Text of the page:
We all benefit from our public parks and trails in Dr. Martin Luther King Jr. County, whether that’s by hiking in the Cascade foothills, bringing our kids to play sports at public ballfields, or cycling on our many public trails.
King County manages two hundred parks, one hundred and seventy-five miles of trail, and 28,000 acres of open space. While a county with many urban residents, King County must manage both green spaces within urban growth boundaries and larger, rural parks in the eastern areas of the county.
Thanks to King County voters, local parks, trails, and open spaces will continue to be fully maintained and upgraded during 2020–2025.
As of the end of the day Wednesday, Proposition 1 (the Parks, Recreation, Trails, and Open Spaces Levy) is passing with 68.32% of the vote.
Around two-thirds of the anticipated votes expected to be cast have been tallied.
This levy will raise $810 million over its six years, or an average of $135 million per year. This represents a significant boost to parks funding compared to the expiring 2014–19 levy, which generated around $66 million per year.
Of that $810 million, 39% will be used to maintain parks and trails; 24% used to make open spaces more equitable through community and city partnerships as well as grants; and 20% used to improve regional trails, such as the recently-launched Eastside Rail Corridor (Eastrail) project.
Remaining funds will be used to acquire new space to meet expanding public recreation demand. Quite a lot of benefit for a levy with a modest cost!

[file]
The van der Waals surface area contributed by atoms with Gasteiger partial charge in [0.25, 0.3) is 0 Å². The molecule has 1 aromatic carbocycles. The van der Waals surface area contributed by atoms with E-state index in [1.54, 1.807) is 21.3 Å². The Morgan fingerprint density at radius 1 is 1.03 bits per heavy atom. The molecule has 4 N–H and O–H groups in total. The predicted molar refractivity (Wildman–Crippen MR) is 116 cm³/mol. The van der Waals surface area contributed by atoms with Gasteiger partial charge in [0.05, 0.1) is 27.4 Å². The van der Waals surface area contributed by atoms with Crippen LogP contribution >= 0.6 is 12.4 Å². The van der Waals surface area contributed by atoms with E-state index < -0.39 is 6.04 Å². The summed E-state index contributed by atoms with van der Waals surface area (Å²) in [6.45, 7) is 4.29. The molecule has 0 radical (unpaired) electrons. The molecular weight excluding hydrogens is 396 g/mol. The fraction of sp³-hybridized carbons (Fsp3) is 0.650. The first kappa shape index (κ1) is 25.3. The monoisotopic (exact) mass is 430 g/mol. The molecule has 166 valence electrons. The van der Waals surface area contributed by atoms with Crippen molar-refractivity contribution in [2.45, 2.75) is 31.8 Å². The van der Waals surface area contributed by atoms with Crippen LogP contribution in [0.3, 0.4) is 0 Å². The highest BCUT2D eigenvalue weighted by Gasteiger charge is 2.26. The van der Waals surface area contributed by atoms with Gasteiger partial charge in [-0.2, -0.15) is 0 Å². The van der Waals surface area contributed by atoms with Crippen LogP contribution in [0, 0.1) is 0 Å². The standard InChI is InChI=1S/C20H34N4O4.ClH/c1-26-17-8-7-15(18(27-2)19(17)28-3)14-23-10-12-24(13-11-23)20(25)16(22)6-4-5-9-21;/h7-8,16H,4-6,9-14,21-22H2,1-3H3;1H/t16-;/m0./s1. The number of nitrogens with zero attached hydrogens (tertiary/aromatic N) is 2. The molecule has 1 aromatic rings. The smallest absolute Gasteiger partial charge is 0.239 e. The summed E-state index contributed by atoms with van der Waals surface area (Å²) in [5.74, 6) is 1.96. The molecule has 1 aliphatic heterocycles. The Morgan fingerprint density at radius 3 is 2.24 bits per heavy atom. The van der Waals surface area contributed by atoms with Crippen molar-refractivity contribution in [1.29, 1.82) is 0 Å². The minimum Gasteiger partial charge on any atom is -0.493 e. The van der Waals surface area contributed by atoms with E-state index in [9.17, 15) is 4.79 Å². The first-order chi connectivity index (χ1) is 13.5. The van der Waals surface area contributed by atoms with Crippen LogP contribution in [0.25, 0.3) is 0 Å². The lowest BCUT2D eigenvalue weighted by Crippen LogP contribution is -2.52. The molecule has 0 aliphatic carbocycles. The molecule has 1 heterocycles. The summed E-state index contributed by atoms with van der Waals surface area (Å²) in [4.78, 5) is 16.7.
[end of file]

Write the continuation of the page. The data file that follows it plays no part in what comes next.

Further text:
There are specific projects for which funding from this levy has been earmarked. The East Lake Sammamish Trail, Green River Trail, Interurban South, and Burke-Gilman trails will all receive service improvements.
Parking will be improved at three popular trailheads: Rattlesnake Mountain (North Bend), Little Lake (Enumclaw), and the Island Center Forest (Vashon Island).
Successful endangered species conservation and outreach to under-served communities programs at the Woodland Park Zoo will receive funding from this measure, as will improvements at the Seattle Aquarium’s Ocean Pavilion.
Eight percent of levy revenue will be granted to cities and towns to use for city-managed public spaces as well.
In King County, the maintenance and improvement of these critical public services is funded by ballot propositions every six years.
With the current levy expiring at the end of 2019, the Metropolitan King County Council passed Ordinance 18890 this April, authorizing voters to decide on these improvements this August. Sponsors of the ordinance were Councilmembers Balducci, von Reichbauer, Kohl-Welles, McDermott, and Dembowski.
These types of parks levies were first put to voters in 2003; you can see information about past levies here.
Kudos to King County voters for approving a progressive parks measure that will keep our citizens healthy and happy for years to come!